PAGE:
Wednesday, September 4, 2013

How to model a doorknob, functionally

Suppose you're a game programmer tasked with coming up with a way of representing doors in the game. You reason that doors have doorknobs which can be turned to open the door, leading the following typical OO design, overly simplified:

trait Door {
  def open: Unit
  def close: Unit
}

trait Doorknob {
  def turn: Unit
}

This sort of design embodies a certain way of thinking about software. A doorknob may be turned, which triggers some update to the state of the door, and we model these state changes in an entirely first order way, with no separation between the production of an effect (the state update) and its interpretation (the propagation of this state update). The view here is that actions must be produced and executed by the same piece of code.

The actor model works the same way. If we model doors and doorknobs with actors, we might have something like:

object messages {
  case object Turn
  trait DoorMsg
  case object Open extends DoorMsg
  case object Close extends DoorMsg
}
val door: Actor[DoorMsg] = ...
def knob(door: Actor[DoorMsg]): Actor[Turn] =
  actor { case Turn => door ! Open }

Just what is the essence of "doorknob-hood"? This is a serious question. The OO/actor response is that a doorknob is something that can be turned. But that is unsatisfying, because what it means to turn something is left unspecified--the result of turning is Unit! But what does that mean?

A more functional view of the essence of doorknob-hood is that a doorknob provides a pure function that transitions a door from the state of being closed to a state of being opened, a Door => Door. This is just one choice, but you get the idea. With this model, we're separating the production of new state from the propagation of that state. Actually running the action of turning a doorknob and propagating new states is not the concern of the doorknob.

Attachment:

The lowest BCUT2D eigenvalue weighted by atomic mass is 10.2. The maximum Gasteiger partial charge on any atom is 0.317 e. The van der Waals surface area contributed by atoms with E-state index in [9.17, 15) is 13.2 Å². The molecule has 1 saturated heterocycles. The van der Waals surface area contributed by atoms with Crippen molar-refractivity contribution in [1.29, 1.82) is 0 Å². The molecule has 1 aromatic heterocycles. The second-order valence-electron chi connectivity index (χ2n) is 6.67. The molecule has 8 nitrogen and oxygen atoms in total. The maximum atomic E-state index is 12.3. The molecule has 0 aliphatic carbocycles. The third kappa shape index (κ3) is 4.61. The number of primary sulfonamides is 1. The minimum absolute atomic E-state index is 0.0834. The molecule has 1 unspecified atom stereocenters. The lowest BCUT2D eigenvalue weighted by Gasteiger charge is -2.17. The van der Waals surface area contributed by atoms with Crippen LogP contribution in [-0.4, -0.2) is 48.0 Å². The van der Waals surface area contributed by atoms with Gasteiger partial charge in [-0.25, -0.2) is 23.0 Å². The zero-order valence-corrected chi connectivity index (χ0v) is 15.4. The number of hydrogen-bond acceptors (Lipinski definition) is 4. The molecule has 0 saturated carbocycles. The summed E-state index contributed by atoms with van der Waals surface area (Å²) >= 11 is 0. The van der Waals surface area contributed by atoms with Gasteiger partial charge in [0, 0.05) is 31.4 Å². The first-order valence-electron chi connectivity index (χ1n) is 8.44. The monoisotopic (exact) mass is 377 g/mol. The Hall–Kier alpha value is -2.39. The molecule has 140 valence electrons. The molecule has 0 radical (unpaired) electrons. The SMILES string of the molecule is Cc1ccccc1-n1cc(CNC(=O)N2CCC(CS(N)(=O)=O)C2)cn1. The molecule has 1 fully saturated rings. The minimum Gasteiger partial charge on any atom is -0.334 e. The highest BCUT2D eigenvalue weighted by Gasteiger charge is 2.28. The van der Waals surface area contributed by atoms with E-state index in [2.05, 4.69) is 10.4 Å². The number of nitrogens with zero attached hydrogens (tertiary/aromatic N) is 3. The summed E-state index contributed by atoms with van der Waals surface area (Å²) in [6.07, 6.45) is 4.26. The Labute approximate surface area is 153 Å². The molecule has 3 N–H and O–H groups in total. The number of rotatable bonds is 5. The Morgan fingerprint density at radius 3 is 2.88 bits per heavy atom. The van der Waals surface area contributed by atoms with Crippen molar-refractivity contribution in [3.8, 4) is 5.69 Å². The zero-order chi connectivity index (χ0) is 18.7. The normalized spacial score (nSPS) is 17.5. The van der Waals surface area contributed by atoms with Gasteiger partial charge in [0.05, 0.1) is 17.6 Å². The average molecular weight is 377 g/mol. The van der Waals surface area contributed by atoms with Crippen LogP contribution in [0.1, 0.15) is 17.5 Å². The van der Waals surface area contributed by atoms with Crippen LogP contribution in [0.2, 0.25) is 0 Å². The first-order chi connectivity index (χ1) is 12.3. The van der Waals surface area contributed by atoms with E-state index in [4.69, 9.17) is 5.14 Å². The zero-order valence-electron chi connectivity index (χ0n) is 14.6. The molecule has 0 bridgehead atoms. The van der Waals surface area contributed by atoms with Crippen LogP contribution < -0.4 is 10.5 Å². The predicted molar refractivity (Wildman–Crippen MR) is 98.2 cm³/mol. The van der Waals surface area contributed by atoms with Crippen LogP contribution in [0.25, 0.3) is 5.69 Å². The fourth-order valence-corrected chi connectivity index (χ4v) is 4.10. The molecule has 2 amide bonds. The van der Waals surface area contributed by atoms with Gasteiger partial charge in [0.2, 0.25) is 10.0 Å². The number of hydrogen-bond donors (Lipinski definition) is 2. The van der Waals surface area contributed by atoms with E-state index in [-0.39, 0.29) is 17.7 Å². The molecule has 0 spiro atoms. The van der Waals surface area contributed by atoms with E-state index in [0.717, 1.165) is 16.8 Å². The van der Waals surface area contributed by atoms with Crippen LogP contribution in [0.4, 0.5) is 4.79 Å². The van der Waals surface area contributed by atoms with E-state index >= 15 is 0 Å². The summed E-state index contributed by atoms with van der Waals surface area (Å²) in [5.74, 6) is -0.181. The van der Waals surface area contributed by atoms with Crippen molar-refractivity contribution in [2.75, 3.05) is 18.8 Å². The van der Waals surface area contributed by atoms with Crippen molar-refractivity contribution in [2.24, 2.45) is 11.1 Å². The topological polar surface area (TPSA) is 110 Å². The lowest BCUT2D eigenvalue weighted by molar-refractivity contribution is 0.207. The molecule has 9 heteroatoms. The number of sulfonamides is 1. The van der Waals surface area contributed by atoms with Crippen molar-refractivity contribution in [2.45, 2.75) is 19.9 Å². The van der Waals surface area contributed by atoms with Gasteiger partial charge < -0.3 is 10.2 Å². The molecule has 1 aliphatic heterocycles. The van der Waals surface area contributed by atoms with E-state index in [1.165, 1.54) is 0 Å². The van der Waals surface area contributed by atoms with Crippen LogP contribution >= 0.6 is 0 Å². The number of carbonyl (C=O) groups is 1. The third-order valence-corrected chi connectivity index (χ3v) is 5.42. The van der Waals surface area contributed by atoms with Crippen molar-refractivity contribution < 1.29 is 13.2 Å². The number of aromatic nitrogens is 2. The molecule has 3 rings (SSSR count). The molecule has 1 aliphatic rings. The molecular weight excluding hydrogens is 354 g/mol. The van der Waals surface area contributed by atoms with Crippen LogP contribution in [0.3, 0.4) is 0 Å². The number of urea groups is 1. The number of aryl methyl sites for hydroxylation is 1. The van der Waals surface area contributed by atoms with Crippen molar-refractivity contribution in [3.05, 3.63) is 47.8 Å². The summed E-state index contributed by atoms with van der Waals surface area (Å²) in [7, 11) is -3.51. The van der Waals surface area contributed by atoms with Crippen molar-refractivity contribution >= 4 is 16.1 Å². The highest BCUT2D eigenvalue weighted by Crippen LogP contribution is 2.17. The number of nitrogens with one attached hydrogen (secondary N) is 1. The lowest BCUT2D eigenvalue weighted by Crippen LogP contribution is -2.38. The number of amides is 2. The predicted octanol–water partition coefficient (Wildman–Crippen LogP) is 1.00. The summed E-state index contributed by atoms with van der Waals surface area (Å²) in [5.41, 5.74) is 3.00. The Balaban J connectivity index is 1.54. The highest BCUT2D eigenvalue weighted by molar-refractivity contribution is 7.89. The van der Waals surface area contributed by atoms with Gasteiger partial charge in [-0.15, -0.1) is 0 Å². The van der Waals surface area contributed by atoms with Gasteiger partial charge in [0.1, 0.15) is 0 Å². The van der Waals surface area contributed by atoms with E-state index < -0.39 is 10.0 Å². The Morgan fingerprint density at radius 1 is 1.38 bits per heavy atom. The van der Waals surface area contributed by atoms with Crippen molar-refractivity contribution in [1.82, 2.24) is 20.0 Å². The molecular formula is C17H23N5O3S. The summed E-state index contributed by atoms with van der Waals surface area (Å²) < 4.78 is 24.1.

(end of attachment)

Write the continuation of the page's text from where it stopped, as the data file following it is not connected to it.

And here are some more examples:

  • A key is not something you insert into a lock, it provides a function from Door => Option[Door] that returns a Door in the unlocked state, or fails if it's the wrong key. (And we could now state more precisely that a doorknob takes a Door in its unlocked and closed state and returns an Option[Door] in its unlocked and open state, failing if the door is locked.)
  • A timer is not something you set, it is a function from a duration to a boolean time series that will spike true at some point in the future. Who consumes this time series is not the concern of the timer.
  • A microwave is not something you turn on, it provides a function from a cold object to a warm object.
  • And so on...

Once you start seeing objects in this way, the functional view makes a lot of sense--we are modeling objects by the collection of effects they produce. Objects are not responsible for interpreting and sequencing these effects; that can be an entirely separate concern.

2 comments:

Unknown said...

This post feels like it's written in Haskell: it conveys so much in so few words. Thanks for it!

Unknown said...

Agreed. The problem with OO design is that you define an entity based on what you can do with it, rather than what it consists of. I think this is fundamentally broken as it severely limits how you can use the entity in your program, and it also increases dependency complexity (which I think is the single most important factor in good software design).

An entity should only be defined by it's inherent structure (which rarely needs to be changed). Behavior (which is really just stuff the developer think is useful for solving the problem at hand) should be added separately as abstractions. This corresponds exactly to Haskell data and typeclass definitions. There are however some things that Haskell gets wrong, like the type (structure) of 1, but that's an only slightly related topic. :)